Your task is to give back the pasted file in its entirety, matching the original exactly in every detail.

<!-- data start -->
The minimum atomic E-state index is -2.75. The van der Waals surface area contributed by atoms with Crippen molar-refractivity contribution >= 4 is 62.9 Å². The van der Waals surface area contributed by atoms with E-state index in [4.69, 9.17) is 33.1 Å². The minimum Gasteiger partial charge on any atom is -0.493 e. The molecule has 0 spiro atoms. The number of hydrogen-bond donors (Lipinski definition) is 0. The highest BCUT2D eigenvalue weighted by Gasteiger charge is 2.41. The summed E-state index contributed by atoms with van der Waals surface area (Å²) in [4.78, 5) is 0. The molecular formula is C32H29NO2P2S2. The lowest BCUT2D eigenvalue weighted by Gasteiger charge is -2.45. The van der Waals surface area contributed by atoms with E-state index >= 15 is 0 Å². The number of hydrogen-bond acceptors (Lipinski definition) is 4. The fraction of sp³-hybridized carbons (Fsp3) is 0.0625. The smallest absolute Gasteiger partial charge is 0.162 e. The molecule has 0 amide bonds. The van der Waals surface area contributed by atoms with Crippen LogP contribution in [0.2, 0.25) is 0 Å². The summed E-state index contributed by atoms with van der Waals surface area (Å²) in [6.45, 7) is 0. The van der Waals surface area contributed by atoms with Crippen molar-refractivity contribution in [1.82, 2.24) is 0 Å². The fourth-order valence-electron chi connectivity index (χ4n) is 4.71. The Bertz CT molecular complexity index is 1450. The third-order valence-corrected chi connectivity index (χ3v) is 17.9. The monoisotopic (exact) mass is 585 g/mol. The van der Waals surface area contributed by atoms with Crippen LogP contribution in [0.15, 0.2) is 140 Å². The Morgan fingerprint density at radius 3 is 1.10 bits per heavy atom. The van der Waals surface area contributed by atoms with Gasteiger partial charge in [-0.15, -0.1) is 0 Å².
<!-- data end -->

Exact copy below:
The minimum atomic E-state index is -2.75. The van der Waals surface area contributed by atoms with Crippen molar-refractivity contribution >= 4 is 62.9 Å². The van der Waals surface area contributed by atoms with E-state index in [4.69, 9.17) is 33.1 Å². The minimum Gasteiger partial charge on any atom is -0.493 e. The molecule has 0 spiro atoms. The number of hydrogen-bond donors (Lipinski definition) is 0. The highest BCUT2D eigenvalue weighted by Gasteiger charge is 2.41. The summed E-state index contributed by atoms with van der Waals surface area (Å²) in [4.78, 5) is 0. The molecular formula is C32H29NO2P2S2. The lowest BCUT2D eigenvalue weighted by Gasteiger charge is -2.45. The van der Waals surface area contributed by atoms with E-state index >= 15 is 0 Å². The number of hydrogen-bond acceptors (Lipinski definition) is 4. The fraction of sp³-hybridized carbons (Fsp3) is 0.0625. The smallest absolute Gasteiger partial charge is 0.162 e. The molecule has 0 amide bonds. The van der Waals surface area contributed by atoms with Crippen LogP contribution in [0.2, 0.25) is 0 Å². The summed E-state index contributed by atoms with van der Waals surface area (Å²) in [6.45, 7) is 0. The van der Waals surface area contributed by atoms with Crippen molar-refractivity contribution in [1.82, 2.24) is 0 Å². The fourth-order valence-electron chi connectivity index (χ4n) is 4.71. The Bertz CT molecular complexity index is 1450. The third-order valence-corrected chi connectivity index (χ3v) is 17.9. The monoisotopic (exact) mass is 585 g/mol. The van der Waals surface area contributed by atoms with Crippen LogP contribution in [0.15, 0.2) is 140 Å². The Morgan fingerprint density at radius 3 is 1.10 bits per heavy atom. The van der Waals surface area contributed by atoms with Gasteiger partial charge in [-0.15, -0.1) is 0 Å².